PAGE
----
I’m writing this a day after the Oscars, and I don’t have much to say.
As expected, none of the nominees I wanted to win in the top six categories – “All Quiet on the Western Front,” Colin Farrell, Ana de Armas, Brian Tyree Henry, Kerry Condon and Martin McDonagh – took home a trophy. Instead, all of the apparent front-runners won: “Everything Everywhere All at Once,” Brendan Fraser, Michelle Yeoh, Ke Huy Quan, Jamie Lee Curtis and “the Daniels,” Kwan and Sheinert. I went 5-for-6 in predictions because I foolishly thought there would be a surprise and that Steven Spielberg would take best director as a sentimental pick instead of Kwan and Sheinert, not that I cared either way.
For the most part, the evening was a bore – but at least a harmless one.
Here are my four takeaways:
1. It was great to see “All Quiet on the Western Front” win four Oscars, including best international feature film. (Wouldn’t “international feature film” include all feature films, including American? So wouldn’t this make “All Quiet” the best film of all? Apparently not.)
2. It was disappointing to see “The Banshees of Inisherin” go 0-for-9 with its nominations. I would have given it four – for best actor, best director, best supporting actress and best original screenplay.
3. It was great to see Sarah Polley get the recognition she deserves for best adapted screenplay. Since making her mark as an actress in such films as “The Sweet Hereafter” and “Go,” she has emerged as one of the top writer-directors around, with such ambitious films as “Away From Here,” “Stories We Tell” and, now, “Women Talking.” She also made my all-time favorite short film: “I Shout Love.”
4. I won’t name the person in the audience who was wearing the huge get-up on her head (Is it a hat? Part of the gown? I don’t care!) because that would give her what she obviously wants: attention. Her attire would have worked well on the red carpet, but I felt so sorry for the people sitting behind her in the auditorium. Maybe it was their first time at the Oscar. Maybe it was the only time they will get to attend. And they got to spend the whole evening looking at the back of her fashion statement. It reminded me of the drunken person – there’s always one – who gets up at a concert, cluelessly dances in front of seated customers and blocks their vision, and refuses to sit down. Obnoxious.
Let’s move on.
You don’t need a great script to make an entertaining film.
“Creed III” (PG-13, 116 minutes, in theaters) is the ninth boxing movie in the “Rocky” franchise and the third of the “Creed” series, and its screenplay follows a checklist of cliches established by its predecessors. There’s the death of a loved one/series regular. There’s the incentive for the hero to hop into the ring, followed by a montage of intensive-training scenes. And, as always, there’s the message behind it all: “This time it’s personal.”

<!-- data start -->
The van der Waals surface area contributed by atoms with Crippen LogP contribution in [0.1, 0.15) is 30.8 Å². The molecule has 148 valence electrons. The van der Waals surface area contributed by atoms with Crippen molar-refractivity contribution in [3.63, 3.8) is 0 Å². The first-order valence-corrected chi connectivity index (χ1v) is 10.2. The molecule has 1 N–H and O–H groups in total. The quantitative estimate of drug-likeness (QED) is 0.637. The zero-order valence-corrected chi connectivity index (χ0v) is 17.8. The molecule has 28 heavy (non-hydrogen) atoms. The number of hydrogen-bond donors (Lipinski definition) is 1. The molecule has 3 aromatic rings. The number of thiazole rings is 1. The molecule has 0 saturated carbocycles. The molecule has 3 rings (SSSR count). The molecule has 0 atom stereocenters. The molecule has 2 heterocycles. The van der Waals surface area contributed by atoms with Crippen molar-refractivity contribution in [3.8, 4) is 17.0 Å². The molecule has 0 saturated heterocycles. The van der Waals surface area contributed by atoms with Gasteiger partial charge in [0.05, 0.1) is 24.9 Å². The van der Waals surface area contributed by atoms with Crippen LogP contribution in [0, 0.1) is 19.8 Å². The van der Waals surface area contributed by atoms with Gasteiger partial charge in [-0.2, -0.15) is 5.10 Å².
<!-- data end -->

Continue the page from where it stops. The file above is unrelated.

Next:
Despite this, “Creed III” transcends its cliches with first-rate acting, sweet father-and-daughter scenes, the complicated relationship of the protagonist and antagonist, and a strong female love interest with a career of her own.
Michael B. Jordan not only returns as the hero, Adonis Creed, he makes his directorial debut with the film. In it, Creed – son of the late Apollo Creed, foe-turned-friend of Rocky Balboa (Sylvester Stallone, missing from this film) – has retired from fighting and now devotes his time to the business side of boxing, and his wife, Bianca (Tessa Thompson) and young daughter, Amara (Mila Davis-Kent).
Along comes a figure from the past, Damian Anderson (Jonathan Majors). Damian, a former childhood friend of Adonis, has just finished a long prison stay and now pushes his old buddy for a title shot against another boxer. Adonis arranges it, but things turn increasingly ugly, and eventually Adonis must re-enter the ring to battle his intimidating ex-pal.
No great surprises there. But Majors – also excellent in the new “Ant-Man” movie – takes what could have been a stock villain and, with help from the script and Jordan’s direction, gives him depth and complexity. Thompson, instead of playing a boxing-movie wife whose sole purpose is to boost up hubby when the chips are down, successfully tackles Bianca’s own story as a popular singer struggling with personal and professional challenges. And instead of Davis-Kent seeming like some faceless child character used to fill in a piece of the hero’s personal bio, she reveals Amara as an important part of Adonis’ life who brings out the best in his humanity. And then there’s Jordan, who has the acting chops to pull all of these elements together as the central character.
So while “Creed III” isn’t a contender for the heavyweight crown of boxing movies, it’s no cinematic palooka, either. *** (out of four)
** Click here for Tim Miller’s previous movie columns for Cape Cod Wave **
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Tim Miller is co-president of the Boston Society of Film Critics. He teaches film and journalism at Cape Cod Community College in West Barnstable. You can contact Tim at [email protected] or follow him onTwitter @TimMillerCritic. Or you can ignore him completely.
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